Monday, October 28, 2013

The federal Throne Speech received muted support from cultural sector

For policy watchers, the Speech from the Throne normally provides substance on which to link their priorities and issues.  As the cultural sector has become more sophisticated over the past decade, national organizations have looked to it to provide the platform for connecting to the government’s agenda.

Perhaps uncharacteristically, the response of Canada’s cultural sector to this month’s “consumer-friendly” Throne Speech has been quiet, almost to the point of being non-existent.  The Arts Advocate surveyed news releases and statements of Canada’s leading national cultural organizations and found little.

What we did find though spoke of a sector looking to work with the federal government:

ACTRA is reaching out to the Canadian Government, calling on it to work closely with the creative sector in their consultation and implementation of plans to unbundle television channels.  Their news release stated,  “While we were disappointed to not hear a clear commitment to support the Canadian cultural industry, an important sector and job-creator, we were pleased to see that the government took this opportunity to specifically state they will protect Canadian jobs while implementing their plans for unbundling,” said Stephen Waddell, ACTRA’s National Executive Director. “We look forward to hearing more details of the Government’s plans to protect Canadians from unreasonable fees and we will be reaching out to offer advice and assistance on behalf of the creative community of performers in Canada.”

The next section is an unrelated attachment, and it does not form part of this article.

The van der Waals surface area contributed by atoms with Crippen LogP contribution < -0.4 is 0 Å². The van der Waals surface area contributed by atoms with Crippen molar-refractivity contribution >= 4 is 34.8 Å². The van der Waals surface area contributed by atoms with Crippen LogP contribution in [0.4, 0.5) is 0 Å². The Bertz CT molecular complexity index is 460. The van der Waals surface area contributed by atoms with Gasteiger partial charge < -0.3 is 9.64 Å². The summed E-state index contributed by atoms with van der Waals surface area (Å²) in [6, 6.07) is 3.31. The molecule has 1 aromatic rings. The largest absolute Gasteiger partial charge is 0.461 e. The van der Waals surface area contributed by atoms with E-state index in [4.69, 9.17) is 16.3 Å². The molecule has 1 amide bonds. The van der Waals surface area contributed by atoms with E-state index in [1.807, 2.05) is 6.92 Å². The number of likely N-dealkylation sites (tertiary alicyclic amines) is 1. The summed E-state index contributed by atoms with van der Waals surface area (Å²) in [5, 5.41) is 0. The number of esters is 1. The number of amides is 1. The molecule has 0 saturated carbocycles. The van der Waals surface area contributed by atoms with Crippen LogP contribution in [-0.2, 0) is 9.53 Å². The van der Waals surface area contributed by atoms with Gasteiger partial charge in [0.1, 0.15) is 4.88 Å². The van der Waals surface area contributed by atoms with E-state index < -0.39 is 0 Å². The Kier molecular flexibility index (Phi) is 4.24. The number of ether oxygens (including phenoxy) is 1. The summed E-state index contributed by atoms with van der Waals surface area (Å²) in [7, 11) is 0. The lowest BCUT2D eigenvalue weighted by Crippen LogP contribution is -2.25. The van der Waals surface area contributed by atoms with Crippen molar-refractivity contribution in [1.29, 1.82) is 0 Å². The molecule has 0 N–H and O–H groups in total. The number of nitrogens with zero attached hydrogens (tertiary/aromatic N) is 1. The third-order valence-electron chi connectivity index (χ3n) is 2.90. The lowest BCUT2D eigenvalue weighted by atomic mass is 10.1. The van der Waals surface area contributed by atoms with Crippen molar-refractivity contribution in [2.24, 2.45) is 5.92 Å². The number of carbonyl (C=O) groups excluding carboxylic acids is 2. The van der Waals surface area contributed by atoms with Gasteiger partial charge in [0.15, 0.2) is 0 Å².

(On Friday, Canadian Heritage Minister Shelly Glover announced the launch of a CRTC dialogue, Let’s Talk TV: A Conversation with Canadians, to discuss the future of television.  In her words, it responds to Canadians’ desire for “choice and flexibility” in television services and directly flows from commitments announced in the Throne Speech.)

The Canadian Museums Association (CMA), published backgrounder stated:  “An encouraging statement in the speech is the government’s commitment to continue working with industry partners to promote Canada as a top tourism destination.  Given that a large number of tourists visit cultural and heritage sites during their stay, this should directly benefit our sector.”

The CMA also said that it will be monitoring the proposed legislation creating a criminal offence prohibiting the non-consensual distribution of ‘intimate images’, noting that in the past such legislation has put serious and legitimate artists at risk of violating the law, even if posing no realistic threat of harm to individuals.

Not least, the Canadian Museums Association expressed concerns that not-for-profit and cultural organizations may be excluded from measures to support youth employment.

The Arts Advocate continually monitors the cultural public policy landscape.  We will keep you posted.

Monday, October 21, 2013

What is the Children's Arts Tax Credit worth to Canadians?

Last week’s Throne Speech was virtually silent on the arts, save a brief mention of the Children’s Arts Tax Credit.  In the Speech, Governor General David Johnston cited the importance of the tax credit in helping Canadian families lower their tax burden.  

This piqued our interest in learning more about the importance of this tax credit to Canadians.

The Children’s Arts Tax Credit, a budget measure introduced in 2011, is estimated to be a tax expenditure of $35 million a year.  It allows parents to claim a 15% non-refundable tax credit, based on an amount of up to $500 in eligible expenses for children’s artistic activities, like music lessons. 

Put another way, the children’s arts tax credit provides a cumulative tax savings of $35 million for all Canadians.  It’s not clear how many Canadians claim the credit. 

What is particularly interesting is that the federal Department of Finance states that the uptake on the Children’s Arts Tax Credit is less than projected.  In the 2011 federal Budget, it was estimated the credit would cost the government up to $100 million, significantly more than the current projection of $35 million.

By contrast, the Children’s Fitness Tax Credit is currently projected to be worth $120 million.

This begs the question, why aren’t more Canadian kids engaged in arts activities?  And what does it mean for Canada’s arts and cultural sector?